- ‘Hello, Dolly!’ opens Thursday at EPAC
- ‘Somewhereville Station’ revisits the 50s and 60s
- St. Patty’s musical at Ephrata Main
- Dance, concert will benefit Jamaica missions
- Happy Anniver5ary, St. Boniface!
- Downtown diversity
- Travelogue will explore Colorado River this Saturday
- Cool lineup!
- Everyone wins at the Souper Bowl
- Grammy-winning Brits to rock The Main in Ephrata
Akron ready for its rail trail bids
By Nov. 1 of this year, you should be able to strap your rollerblades on in downtown Ephrata, next to the former C.P. Wenger grain silos, and skate your way to the western limits of Akron Borough.
On Monday night, Akron Borough Council approved a measure to seek bids for two portions of the Warwick to Ephrata Rail Trail (WERT).
Bids will be advertised for the Akron East portion of the trail, which will extend from a point 300 feet east of Main Street in Akron and extend to Ephrata Borough’s linear park trail. The park begins on Main Street in Ephrata and will join Akron East at Ephrata’s Pointview Avenue. The Akron West portion of the trail will also begin 300 feet east of Main Street, go through a tunnel under Main Street and end at the borough boundary, which is roughly on a line with Vista Drive where it meets Bomberger Road.
The deadline for bids for both Akron East and Akron West is 3 p.m., Friday, April 25. They will be opened at Akron Borough Hall. Before any contracts can be awarded, they have to be approved by borough councils in Akron and Ephrata, and by EphrataTownship’s board of supervisors.
If all goes according to plan, the work will be done by Nov. 1, according to Michael Huxta, a landscape architect and project manager with the ELA Group, Inc., in Lititz. That firm is coordinating the rail trail planning.
One of the most controversial parts of the rail trail construction has been the point where the trail crosses Main Street in Akron. Gently-sloped ramps leading from the trail to Main Street then back down again, were seen as the most economical way to get from one side of the street to the other. However, there was abundant support for a tunnel under Main Street, and that approach won out in a close vote at the February council meeting.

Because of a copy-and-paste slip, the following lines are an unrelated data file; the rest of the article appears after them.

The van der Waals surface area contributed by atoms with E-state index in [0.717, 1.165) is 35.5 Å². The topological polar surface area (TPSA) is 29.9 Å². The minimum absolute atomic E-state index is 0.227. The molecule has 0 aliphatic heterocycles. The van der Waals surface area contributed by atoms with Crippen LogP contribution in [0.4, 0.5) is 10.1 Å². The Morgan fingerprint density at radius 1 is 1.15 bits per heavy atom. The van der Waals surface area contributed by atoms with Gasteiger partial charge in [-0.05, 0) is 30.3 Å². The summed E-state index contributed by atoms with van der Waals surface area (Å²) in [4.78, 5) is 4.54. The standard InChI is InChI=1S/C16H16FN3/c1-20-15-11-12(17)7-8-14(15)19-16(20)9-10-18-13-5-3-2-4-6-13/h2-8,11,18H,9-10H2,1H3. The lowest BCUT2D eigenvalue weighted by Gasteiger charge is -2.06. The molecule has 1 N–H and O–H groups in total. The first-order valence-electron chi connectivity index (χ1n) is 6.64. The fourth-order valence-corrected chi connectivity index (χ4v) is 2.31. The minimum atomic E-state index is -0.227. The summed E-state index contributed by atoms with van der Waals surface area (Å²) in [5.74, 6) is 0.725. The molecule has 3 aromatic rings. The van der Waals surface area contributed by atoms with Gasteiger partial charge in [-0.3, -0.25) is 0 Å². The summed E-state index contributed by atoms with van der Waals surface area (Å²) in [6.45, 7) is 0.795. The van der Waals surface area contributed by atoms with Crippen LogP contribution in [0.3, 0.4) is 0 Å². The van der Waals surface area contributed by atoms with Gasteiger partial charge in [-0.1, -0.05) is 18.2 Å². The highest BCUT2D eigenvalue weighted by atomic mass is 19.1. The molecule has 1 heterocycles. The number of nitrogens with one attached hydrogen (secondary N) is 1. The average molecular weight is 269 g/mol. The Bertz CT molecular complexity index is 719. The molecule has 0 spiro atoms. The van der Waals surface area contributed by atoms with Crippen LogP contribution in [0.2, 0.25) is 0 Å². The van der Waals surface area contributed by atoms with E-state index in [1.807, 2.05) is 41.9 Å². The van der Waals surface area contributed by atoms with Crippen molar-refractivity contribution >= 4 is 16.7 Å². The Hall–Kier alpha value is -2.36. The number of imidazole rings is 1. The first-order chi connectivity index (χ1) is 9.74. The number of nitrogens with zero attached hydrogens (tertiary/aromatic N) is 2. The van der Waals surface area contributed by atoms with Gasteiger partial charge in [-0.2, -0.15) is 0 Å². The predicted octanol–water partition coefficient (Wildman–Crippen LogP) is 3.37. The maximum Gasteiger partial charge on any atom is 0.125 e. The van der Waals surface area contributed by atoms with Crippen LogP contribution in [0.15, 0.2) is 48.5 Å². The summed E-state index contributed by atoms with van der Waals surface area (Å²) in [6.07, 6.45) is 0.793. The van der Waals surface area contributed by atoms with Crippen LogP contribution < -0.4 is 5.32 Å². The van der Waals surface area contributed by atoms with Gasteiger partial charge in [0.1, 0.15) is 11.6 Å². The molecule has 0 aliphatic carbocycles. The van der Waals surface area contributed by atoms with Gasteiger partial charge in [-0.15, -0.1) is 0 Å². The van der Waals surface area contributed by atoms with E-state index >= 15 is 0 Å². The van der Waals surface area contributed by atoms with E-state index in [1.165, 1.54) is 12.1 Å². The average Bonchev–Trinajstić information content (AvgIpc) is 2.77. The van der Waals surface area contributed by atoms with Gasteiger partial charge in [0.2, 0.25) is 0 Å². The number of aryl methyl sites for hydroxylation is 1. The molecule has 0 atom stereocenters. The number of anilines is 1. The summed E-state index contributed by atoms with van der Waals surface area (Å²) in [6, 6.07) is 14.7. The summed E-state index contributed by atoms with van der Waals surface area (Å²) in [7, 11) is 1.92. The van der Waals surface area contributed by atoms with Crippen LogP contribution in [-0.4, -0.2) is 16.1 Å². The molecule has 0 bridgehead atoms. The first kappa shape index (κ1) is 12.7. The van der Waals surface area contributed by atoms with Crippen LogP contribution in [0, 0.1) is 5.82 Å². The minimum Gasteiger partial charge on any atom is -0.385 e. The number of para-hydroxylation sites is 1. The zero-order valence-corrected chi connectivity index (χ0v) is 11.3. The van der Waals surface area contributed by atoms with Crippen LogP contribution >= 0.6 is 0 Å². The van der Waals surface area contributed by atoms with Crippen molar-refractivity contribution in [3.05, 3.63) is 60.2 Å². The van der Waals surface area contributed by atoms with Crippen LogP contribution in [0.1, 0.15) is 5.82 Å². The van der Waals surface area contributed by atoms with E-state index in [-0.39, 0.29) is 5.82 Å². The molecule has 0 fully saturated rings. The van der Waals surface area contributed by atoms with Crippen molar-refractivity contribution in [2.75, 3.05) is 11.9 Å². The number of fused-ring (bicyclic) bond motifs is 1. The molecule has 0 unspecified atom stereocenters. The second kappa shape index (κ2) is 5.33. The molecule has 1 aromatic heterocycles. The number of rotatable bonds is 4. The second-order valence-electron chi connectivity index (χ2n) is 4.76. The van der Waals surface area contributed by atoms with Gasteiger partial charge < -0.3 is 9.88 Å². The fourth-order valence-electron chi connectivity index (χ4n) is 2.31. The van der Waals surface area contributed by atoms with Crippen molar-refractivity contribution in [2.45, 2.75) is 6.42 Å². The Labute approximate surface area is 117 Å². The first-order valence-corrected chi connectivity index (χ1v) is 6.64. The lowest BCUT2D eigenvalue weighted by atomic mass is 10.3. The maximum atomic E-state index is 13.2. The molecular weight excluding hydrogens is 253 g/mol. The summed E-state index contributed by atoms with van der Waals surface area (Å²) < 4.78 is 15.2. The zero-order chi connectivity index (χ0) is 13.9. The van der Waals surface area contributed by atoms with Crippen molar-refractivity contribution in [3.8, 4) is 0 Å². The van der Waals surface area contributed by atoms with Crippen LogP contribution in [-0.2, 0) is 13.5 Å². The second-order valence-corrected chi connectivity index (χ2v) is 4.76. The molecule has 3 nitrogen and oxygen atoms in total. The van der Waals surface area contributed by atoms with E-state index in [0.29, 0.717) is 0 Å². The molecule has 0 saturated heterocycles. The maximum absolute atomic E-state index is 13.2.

The tunnel will be 9.5 feet high, 10 feet wide and 80 feet long. It will be lit with tamper-resistant recessed lighting fixtures. There will a split rail fence on both sides of Main Street to encourage pedestrians to stay on the sidewalks, and, for those who wander off the sidewalks, there will be four-foot-high chain link safety fences atop both ends of the tunnel.
Although two bids are being sought for the project – Akron East and Akron West – Borough Manager Dan Guers said they are hoping one contractor can be signed to do both portions. The work will include excavation, paving, lighting and some lesser expenses. The lights on portions of the trail will be leased from PPL, and will be the same kind that were installed in the Ephrata linear park.
Eventually, by 2017 if not sooner, according to Huxta, the WERT trail will cover the eight-mile distance from downtown Ephrata to Oak Street in Lititz.
Bryan Boyer, a member of the borough’s planning commission, was in the audience Monday night, and asked council if they had given any thought to sidewalks on Front Street – most of which does not currently have them. He voiced concerns about the safety of hikers who might access the trail via Front Street. Council President Thomas Murray thanked him for the question, and said he would bring the matter up with the streets committee.
In other business, council:
– Approved a resolution granting conditional-use permission to Reid Myers for a duplex at 111 Front Street.
– Learned that a new tenant, Bears Lock Shop, has leased the lower level of Borough Hall for $1,000 a month. The same tenant will also operate a second business, Engravings of Leola, from that location.
– Approved the attendance of three borough employees at PennState’s annual rural water conference. The three are public works employees Thomas Murray, Jr., and Kyle Sauder, and Borough Manager Dan Guers.
– Learned from Guers that the borough will again participate in the Northern Lancaster County Joint Roads Bidding Project, a cooperative group that has increased from nine municipalities to 13 in the past three years.
– Also learned from Guers that the borough had sold a 2001 Ford F550 truck for $34,100, a figure that Guers said was significantly more than he had expected.
Dick Wanner is a staff writer for The Ephrata Review, and can be reached at email@example.com, or by phone at 419-4703.
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